At the end of the Return of the King, why did Aragorn tell the four hobbits

"you bow to no one"?

Does this scene appear in the book?

  • 53
    Well, Pippin saved Faramir's life, and Merry saved Eowyn's and enabled her to kill the Witch-King. Oh, and Frodo and Sam destroyed the Dark Lord and won the war. So, there's that.
    – KSmarts
    Feb 4 '15 at 18:37
  • I'm always interested to know if a scene appeared in the book, but given what they've accomplished in the story, and how their quest was essentially to ensure a free Middle Earth, I think the reason they don't need to bow is self-explanatory.
    – Zibbobz
    Feb 4 '15 at 18:39
  • I could have sworn this question has been asked ... maybe it was over on M&TV.SE ... Feb 4 '15 at 18:50
  • 4
    Because it's the absolute coolest scene in any movie ever, capable of making me tear up just thinking about it?
    – Martha
    Feb 5 '15 at 15:46
  • 5
    @Martha I dunno, the emotional peak of the story was clearly when Sam had to say goodbye to Bill the pony.
    – coburne
    Feb 5 '15 at 16:39

A similar scene does happen in the books, in the chapter The Field of Cormallen, where after Frodo recovers consciousness following his rescue from Mordor, we have a celebration:

As they came to the opening in the wood, they were surprised to see knights in bright mail and tall guards in silver and black standing there, who greeted them with honour and bowed before them ... And as the Hobbits approached swords were unsheathed, and spears were shaken, and horns and trumpets sang, and men cried with many voices and in many tongues:

'Long live the Halflings! Praise them with great praise!
Cuio i Pheriain anann! Aglar'ni Pheriannath!
Praise them with great praise, Frodo and Samwise!
Daur a Berhael, Conin en Annun! Eglerio!

And so the red blood blushing in their faces and their eyes shining with wonder, Frodo and Sam went forward and saw that amidst the clamorous host were set three high-seats built of green turves ... On the throne sat a mail-clad man, a great sword was laid across his knees, but he wore no helm. As they drew near he rose. And then they knew him, changed as he was, so high and glad of face, kingly, lord of Men, dark-haired with eyes of grey.


And then to Sam's surprise and utter confusion he bowed his knee before them; and taking them by the hand, Frodo upon his right and Sam upon his left, he led them to the throne, and setting them upon it, he turned to the men and captains who stood by and spoke, so that his voice rang over all the host, crying:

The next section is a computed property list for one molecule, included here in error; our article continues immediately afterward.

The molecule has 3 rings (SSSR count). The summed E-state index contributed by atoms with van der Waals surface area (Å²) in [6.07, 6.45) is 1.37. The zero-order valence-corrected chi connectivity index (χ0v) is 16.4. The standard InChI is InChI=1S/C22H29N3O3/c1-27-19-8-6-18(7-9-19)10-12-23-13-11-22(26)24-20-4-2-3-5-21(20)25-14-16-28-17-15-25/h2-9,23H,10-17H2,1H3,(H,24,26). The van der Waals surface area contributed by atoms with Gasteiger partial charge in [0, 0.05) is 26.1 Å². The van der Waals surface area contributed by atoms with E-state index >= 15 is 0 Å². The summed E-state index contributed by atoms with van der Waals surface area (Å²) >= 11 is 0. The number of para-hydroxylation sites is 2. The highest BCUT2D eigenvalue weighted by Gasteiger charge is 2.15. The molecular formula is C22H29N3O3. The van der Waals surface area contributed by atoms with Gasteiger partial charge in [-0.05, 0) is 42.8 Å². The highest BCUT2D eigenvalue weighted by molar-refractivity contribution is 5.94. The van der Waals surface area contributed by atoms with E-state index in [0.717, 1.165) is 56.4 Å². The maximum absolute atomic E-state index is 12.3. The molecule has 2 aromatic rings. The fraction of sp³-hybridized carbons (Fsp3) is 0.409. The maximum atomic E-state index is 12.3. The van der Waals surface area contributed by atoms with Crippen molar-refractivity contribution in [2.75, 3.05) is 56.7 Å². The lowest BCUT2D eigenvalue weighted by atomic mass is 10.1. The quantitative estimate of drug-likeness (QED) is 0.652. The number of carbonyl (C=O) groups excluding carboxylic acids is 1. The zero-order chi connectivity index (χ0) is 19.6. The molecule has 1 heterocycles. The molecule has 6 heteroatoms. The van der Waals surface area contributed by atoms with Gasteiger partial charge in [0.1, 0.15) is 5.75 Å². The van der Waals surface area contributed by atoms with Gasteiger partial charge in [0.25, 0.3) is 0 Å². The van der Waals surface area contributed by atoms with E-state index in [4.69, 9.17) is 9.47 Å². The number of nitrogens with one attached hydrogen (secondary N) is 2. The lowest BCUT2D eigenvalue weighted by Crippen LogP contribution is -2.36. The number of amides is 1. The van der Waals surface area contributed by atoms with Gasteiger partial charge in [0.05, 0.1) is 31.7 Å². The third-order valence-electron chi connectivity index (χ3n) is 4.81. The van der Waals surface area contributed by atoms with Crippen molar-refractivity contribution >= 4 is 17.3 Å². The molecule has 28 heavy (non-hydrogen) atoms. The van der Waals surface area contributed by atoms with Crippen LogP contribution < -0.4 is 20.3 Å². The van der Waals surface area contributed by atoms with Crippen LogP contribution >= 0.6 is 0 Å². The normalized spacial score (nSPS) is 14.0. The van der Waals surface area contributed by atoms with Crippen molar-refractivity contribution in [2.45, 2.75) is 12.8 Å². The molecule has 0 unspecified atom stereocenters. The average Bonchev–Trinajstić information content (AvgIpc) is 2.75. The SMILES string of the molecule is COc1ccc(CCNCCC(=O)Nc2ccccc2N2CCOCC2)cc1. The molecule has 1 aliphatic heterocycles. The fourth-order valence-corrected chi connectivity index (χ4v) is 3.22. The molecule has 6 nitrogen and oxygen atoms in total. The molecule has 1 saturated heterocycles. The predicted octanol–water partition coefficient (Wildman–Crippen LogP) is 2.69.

'Praise them with great praise!'

It seems evident that Jackson worked elements from this scene into Aragorn's coronation scene for the movies, although the movie scene is considerably less grandiose than that from the book.

As for reasons why, they should be obvious:

  • Frodo's and Sam's role in the destruction of the Ring,
  • Merry's role in the death of the Witch-king,
  • Pippin's role in saving the life of Faramir and the defense of Gondor,
  • Merry's and Pippin's role in the overthrow of Saruman.
  • 2
    This answer covers all of my points, so no point in adding a new one. But basically, Aragorn was making a gesture which indicated that the four Hobbits were the REAL heroes of the war.
    – Omegacron
    Feb 4 '15 at 21:15
  • 13
    Wait, wait, Jackson scaled it BACK for once? Maybe by the end of the series he was just so tired of making things up he just said screw it.
    – corsiKa
    Feb 4 '15 at 23:59
  • 3
    "praise them with great praise" is lyrical genius
    – coburne
    Feb 5 '15 at 16:41

In the original book, The Return of the King, the only person who bows during the ceremony is Aragorn, to receive the crown.

Then Frodo came forward and took the crown from Faramir and bore it to Gandalf; and Aragorn knelt, and Gandalf set the White Crown upon his head, and said: 'Now come the days of the King, and may they be blessed while the thrones of the Valar endure!' But when Aragorn arose all that beheld him gazed in silence, for it seemed to them that he was revealed to them now for the first time. Tall as the sea-kings of old, he stood above all that were near; ancient of days he seemed and yet in the flower of manhood; and wisdom sat upon his brow, and strength and healing were in his hands, and a light was about him.

And then Faramir cried: 'Behold the King!' And in that moment all the trumpets were blown, and the King Elessar went forth and came to the barrier, and Húrin of the Keys thrust it back; and amid the music of harp and of viol and of flute and the singing of clear voices the King passed through the flower-laden streets, and came to the Citadel, and entered in; and the banner of the Tree and the Stars was unfurled upon the topmost tower, and the reign of King Elessar began, of which many songs have told.


Oh "it never cease to amaze me,the courage of hobbits".This said in the movie scene of 'The Hobbits'by one of dwarves when he was giving Bilbo the pep talk to enter the dragon's lair.Bilbo,frodo and the other Hobbits had no business being involved in the war of Gandalf and the rest,yet they volunteered and nothing is stronger than the heart of a volunteer.

  • Could you clarify a bit?
    – Adamant
    Jul 9 '16 at 4:40
  • 1
    Good point but the question asked about the book
    – Chenmunka
    Jul 9 '16 at 7:44

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